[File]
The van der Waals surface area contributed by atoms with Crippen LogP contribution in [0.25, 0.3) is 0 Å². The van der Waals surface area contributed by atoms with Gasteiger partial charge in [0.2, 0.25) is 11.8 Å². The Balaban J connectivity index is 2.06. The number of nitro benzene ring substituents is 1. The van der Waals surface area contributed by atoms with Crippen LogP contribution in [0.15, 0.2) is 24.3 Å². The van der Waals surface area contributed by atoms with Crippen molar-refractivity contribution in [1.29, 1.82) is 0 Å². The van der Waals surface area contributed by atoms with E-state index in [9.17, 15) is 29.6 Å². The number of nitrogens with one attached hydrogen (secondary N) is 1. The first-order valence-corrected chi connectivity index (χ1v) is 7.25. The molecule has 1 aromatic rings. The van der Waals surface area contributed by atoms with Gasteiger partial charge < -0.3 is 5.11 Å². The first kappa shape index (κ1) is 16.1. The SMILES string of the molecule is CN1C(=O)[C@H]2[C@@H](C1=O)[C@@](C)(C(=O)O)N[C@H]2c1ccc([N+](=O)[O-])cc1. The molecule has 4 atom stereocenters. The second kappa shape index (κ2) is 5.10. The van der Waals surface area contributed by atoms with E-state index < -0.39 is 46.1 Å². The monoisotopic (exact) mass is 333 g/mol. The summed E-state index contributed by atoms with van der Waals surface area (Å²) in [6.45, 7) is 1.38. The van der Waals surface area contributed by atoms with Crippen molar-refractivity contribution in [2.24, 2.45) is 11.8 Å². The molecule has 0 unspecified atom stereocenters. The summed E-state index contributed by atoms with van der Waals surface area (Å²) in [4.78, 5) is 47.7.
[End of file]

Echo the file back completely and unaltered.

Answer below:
The van der Waals surface area contributed by atoms with Crippen LogP contribution in [0.25, 0.3) is 0 Å². The van der Waals surface area contributed by atoms with Gasteiger partial charge in [0.2, 0.25) is 11.8 Å². The Balaban J connectivity index is 2.06. The number of nitro benzene ring substituents is 1. The van der Waals surface area contributed by atoms with Crippen LogP contribution in [0.15, 0.2) is 24.3 Å². The van der Waals surface area contributed by atoms with Crippen molar-refractivity contribution in [1.29, 1.82) is 0 Å². The van der Waals surface area contributed by atoms with E-state index in [9.17, 15) is 29.6 Å². The number of nitrogens with one attached hydrogen (secondary N) is 1. The first-order valence-corrected chi connectivity index (χ1v) is 7.25. The molecule has 1 aromatic rings. The van der Waals surface area contributed by atoms with Gasteiger partial charge < -0.3 is 5.11 Å². The first kappa shape index (κ1) is 16.1. The SMILES string of the molecule is CN1C(=O)[C@H]2[C@@H](C1=O)[C@@](C)(C(=O)O)N[C@H]2c1ccc([N+](=O)[O-])cc1. The molecule has 4 atom stereocenters. The second kappa shape index (κ2) is 5.10. The van der Waals surface area contributed by atoms with E-state index < -0.39 is 46.1 Å². The monoisotopic (exact) mass is 333 g/mol. The summed E-state index contributed by atoms with van der Waals surface area (Å²) in [6.45, 7) is 1.38. The van der Waals surface area contributed by atoms with Crippen molar-refractivity contribution in [2.24, 2.45) is 11.8 Å². The molecule has 0 unspecified atom stereocenters. The summed E-state index contributed by atoms with van der Waals surface area (Å²) in [4.78, 5) is 47.7.